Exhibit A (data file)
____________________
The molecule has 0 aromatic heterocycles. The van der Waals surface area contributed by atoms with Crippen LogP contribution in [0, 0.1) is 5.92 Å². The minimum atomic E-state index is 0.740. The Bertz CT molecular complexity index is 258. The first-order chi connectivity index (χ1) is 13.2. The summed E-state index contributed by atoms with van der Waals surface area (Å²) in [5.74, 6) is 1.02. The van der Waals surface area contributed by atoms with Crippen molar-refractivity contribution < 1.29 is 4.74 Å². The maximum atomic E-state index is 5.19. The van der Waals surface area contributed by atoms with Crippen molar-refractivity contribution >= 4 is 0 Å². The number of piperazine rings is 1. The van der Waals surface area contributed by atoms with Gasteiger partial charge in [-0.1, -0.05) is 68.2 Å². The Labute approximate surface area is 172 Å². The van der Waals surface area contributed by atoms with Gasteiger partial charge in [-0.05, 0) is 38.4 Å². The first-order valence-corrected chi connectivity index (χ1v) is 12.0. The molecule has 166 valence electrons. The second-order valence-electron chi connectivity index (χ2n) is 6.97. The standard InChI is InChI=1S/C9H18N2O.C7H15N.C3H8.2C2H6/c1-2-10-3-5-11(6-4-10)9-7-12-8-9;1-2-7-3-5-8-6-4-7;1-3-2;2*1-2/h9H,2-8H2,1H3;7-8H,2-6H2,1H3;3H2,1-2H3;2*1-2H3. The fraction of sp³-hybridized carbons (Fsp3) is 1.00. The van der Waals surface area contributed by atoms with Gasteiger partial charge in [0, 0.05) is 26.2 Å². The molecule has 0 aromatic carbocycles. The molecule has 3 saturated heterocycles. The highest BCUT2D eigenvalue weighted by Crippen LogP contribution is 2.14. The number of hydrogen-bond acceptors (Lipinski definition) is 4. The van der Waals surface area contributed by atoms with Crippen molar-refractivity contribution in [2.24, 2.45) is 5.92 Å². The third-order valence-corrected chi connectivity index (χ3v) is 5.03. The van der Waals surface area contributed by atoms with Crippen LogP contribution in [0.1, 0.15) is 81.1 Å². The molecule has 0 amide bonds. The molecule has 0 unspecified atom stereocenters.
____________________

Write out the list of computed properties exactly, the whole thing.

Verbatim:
The molecule has 0 aromatic heterocycles. The van der Waals surface area contributed by atoms with Crippen LogP contribution in [0, 0.1) is 5.92 Å². The minimum atomic E-state index is 0.740. The Bertz CT molecular complexity index is 258. The first-order chi connectivity index (χ1) is 13.2. The summed E-state index contributed by atoms with van der Waals surface area (Å²) in [5.74, 6) is 1.02. The van der Waals surface area contributed by atoms with Crippen molar-refractivity contribution < 1.29 is 4.74 Å². The maximum atomic E-state index is 5.19. The van der Waals surface area contributed by atoms with Crippen molar-refractivity contribution >= 4 is 0 Å². The number of piperazine rings is 1. The van der Waals surface area contributed by atoms with Gasteiger partial charge in [-0.1, -0.05) is 68.2 Å². The Labute approximate surface area is 172 Å². The van der Waals surface area contributed by atoms with Gasteiger partial charge in [-0.05, 0) is 38.4 Å². The first-order valence-corrected chi connectivity index (χ1v) is 12.0. The molecule has 166 valence electrons. The second-order valence-electron chi connectivity index (χ2n) is 6.97. The standard InChI is InChI=1S/C9H18N2O.C7H15N.C3H8.2C2H6/c1-2-10-3-5-11(6-4-10)9-7-12-8-9;1-2-7-3-5-8-6-4-7;1-3-2;2*1-2/h9H,2-8H2,1H3;7-8H,2-6H2,1H3;3H2,1-2H3;2*1-2H3. The fraction of sp³-hybridized carbons (Fsp3) is 1.00. The van der Waals surface area contributed by atoms with Gasteiger partial charge in [0, 0.05) is 26.2 Å². The molecule has 0 aromatic carbocycles. The molecule has 3 saturated heterocycles. The highest BCUT2D eigenvalue weighted by Crippen LogP contribution is 2.14. The number of hydrogen-bond acceptors (Lipinski definition) is 4. The van der Waals surface area contributed by atoms with Crippen molar-refractivity contribution in [2.24, 2.45) is 5.92 Å². The third-order valence-corrected chi connectivity index (χ3v) is 5.03. The van der Waals surface area contributed by atoms with Crippen LogP contribution in [0.1, 0.15) is 81.1 Å². The molecule has 0 amide bonds. The molecule has 0 unspecified atom stereocenters.